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When We Celebrate John Coltrane, We Celebrate McCoy Tyner, Too

Along with Jimmy Garrison and Elvin Jones, the saxophonist and pianist showed the world what musical telepathy sounded like

John Coltrane's great Sixties quartet — including pianist McCoy Tyner, who died Friday — helped the saxophonist achieve his iconic status.

Adam Ritchie/Redferns/Getty Images

When we talk about rock, we talk about bands: Zeppelin, the Who, the Stones. But when we talk about jazz, we tend to talk about individuals: Miles, Monk, Coltrane. On some level, that makes sense: If the song is the primary mode of rock expression, the solo is generally the way you make your mark in jazz. Whether you’re considering Coleman Hawkins, Louis Armstrong, Freddie Hubbard, or the colossal, now-retired Sonny Rollins, it was when they stepped out front and said their piece that they truly embodied their legendary status.

But on another level, jazz is the ultimate band music. Throughout the music’s history, plenty of magic has been made by ad hoc groups, ensembles that came together only for a night or two. But the true seismic shifts in the music have all come about through the chemistry of an established group, a collection of players working night after night toward some kind of shared telepathy. It’s what McCoy Tyner — who died Friday at 81, and who was the last living member of one of the greatest bands of the 20th century in any genre, John Coltrane’s so-called classic quartet — meant when he told jazz journalist Ted Panken in 2003 that he, Coltrane, bassist Jimmy Garrison, and drummer Elvin Jones “knew each other’s musical vocabulary.” And it’s what jazz critic Ben Ratliff meant when he ended Coltrane: The Story of a Sound, his definitive 2007 study of the saxophonist’s musical journey, with the statement that “The truth of jazz is in its bands.”

So, while Coltrane, Tyner, Garrison, and Jones might have each played with hundreds of other musicians throughout their careers — in accord with the mix-and-match practices of their art form — it was together that they achieved immortality. This is what Ratliff was referring to when he wrote in his New York Times Tyner obit that “When you are thinking of Coltrane playing ‘My Favorite Things’ or ‘A Love Supreme’ you may be thinking of the sound of Mr. Tyner almost as much as that of Coltrane’s saxophone.” That piano sound was often a counterbalance, a crisp, chiming, and sometimes yearning pulse contrasting the tectonic rumble of Elvin Jones’ drums, the earthy snap of Jimmy Garrison’s bass, and the whirling flights of Coltrane’s soprano saxophone or preacher-like cry of his tenor. Just as with Led Zeppelin, or Hendrix’s Band of Gypsys, or the White Stripes, or Slayer circa Reign in Blood, the collective effect of these four communicating — or more accurately communing — was irreducible: the sound of a group of players who had each cultivated their individual voices, while learning to speak as one.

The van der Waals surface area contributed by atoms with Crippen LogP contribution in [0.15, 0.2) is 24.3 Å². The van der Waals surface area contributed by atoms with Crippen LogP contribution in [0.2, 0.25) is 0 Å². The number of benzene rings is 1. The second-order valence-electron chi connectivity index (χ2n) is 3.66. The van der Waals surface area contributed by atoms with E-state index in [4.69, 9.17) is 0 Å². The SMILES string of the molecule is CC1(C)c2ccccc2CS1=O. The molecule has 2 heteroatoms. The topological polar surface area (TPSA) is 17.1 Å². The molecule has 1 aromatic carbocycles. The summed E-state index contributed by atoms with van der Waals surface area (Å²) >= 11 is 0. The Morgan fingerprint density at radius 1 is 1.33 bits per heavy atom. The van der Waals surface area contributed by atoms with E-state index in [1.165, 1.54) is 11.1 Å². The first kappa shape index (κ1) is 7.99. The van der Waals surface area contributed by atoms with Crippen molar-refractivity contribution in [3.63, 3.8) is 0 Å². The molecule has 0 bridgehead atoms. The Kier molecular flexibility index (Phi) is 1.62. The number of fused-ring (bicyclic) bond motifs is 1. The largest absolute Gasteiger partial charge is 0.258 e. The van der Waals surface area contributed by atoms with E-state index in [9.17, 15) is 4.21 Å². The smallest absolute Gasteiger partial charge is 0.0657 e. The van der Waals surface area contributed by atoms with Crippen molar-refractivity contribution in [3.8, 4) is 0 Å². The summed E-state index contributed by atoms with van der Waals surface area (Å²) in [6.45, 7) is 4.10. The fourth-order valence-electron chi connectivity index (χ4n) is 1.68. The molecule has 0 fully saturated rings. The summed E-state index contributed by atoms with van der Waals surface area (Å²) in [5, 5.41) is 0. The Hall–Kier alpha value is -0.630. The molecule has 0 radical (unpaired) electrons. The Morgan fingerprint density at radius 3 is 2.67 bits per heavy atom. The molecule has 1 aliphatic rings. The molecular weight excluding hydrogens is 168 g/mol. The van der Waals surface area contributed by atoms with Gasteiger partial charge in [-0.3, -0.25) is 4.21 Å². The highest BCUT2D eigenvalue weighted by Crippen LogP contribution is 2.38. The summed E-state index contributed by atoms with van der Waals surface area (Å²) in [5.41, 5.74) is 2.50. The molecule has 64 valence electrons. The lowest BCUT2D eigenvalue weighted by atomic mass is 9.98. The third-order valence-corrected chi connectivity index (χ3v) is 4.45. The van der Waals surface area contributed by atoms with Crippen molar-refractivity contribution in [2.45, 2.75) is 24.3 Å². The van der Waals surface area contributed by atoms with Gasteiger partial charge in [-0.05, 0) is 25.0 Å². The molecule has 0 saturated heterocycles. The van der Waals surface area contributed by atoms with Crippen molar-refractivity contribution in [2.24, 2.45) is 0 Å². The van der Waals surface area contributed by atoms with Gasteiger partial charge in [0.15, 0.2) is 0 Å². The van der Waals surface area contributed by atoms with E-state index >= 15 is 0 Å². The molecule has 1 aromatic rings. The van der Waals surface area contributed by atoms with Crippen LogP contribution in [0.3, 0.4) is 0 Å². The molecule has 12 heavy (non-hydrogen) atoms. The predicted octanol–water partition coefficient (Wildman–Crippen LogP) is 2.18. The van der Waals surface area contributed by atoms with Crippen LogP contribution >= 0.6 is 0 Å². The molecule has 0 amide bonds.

And since the sound of Tyner, Garrison, and Jones is so deeply imprinted on Coltrane masterpieces like A Love Supreme and Crescent, as well as less decorated but equally fascinating works like Sun Ship, Transition, and the recently unearthed Both Directions at Once, we can’t celebrate the saxophonist without celebrating the unit and all the hours on the bandstand that led to these four developing a sui generis language. Coltrane made magic with Miles Davis before the classic quartet, and with Alice Coltrane, Rashied Ali, and others after it. Tyner did the same with countless other groupings on albums ranging from 1967’s The Real McCoy to 1980’s lesser-known Quartets 4×4 and 2008’s Guitars; likewise for Garrison and Jones. But it’s the context of a band, this band, that made them legendary.

It’s the same with Ornette Coleman and his 1959 quartet with Don Cherry, Charlie Haden, and Billy Higgins, or Bill Evans and his 1961 trio with Scott La Faro and Paul Motian, or Miles Davis’ Fifties and Sixties quintets or Charles Mingus’s 1964 sextet, or the Duke Ellington “Blanton-Webster Band” of the early Forties, or Count Basie’s orchestra of a few years before, or the Modern Jazz Quartet. Ditto cult-favorite units like Keith Jarrett’s American Quartet, John Zorn’s Naked City, or the combo co-led by saxophonist George Adams and pianist Don Pullen. Name an iconic rock band, whose membership you know by heart, and the principle is the same: You can’t celebrate the frontperson, primary songwriter, or star soloist without celebrating the context that launched them to mythic status. (Hence why fans often have difficulty embracing reunions that proceed without key members.)

Jazz has mostly moved away from the model of the working band. Today’s marquee collectives like the Bad Plus, Medeski, Martin and Wood, Kneebody, or the Branford Marsalis Quartet are in the minority, even if star bandleaders like Kamasi Washington and Robert Glasper are quick to credit their supporting casts. The death of McCoy Tyner — and the symbolic end of the mind-meld he achieved with Coltrane, Garrison, and Jones — reminds us that jazz has always found its greatest strength in numbers.

In This Article: Jazz, John Coltrane, obit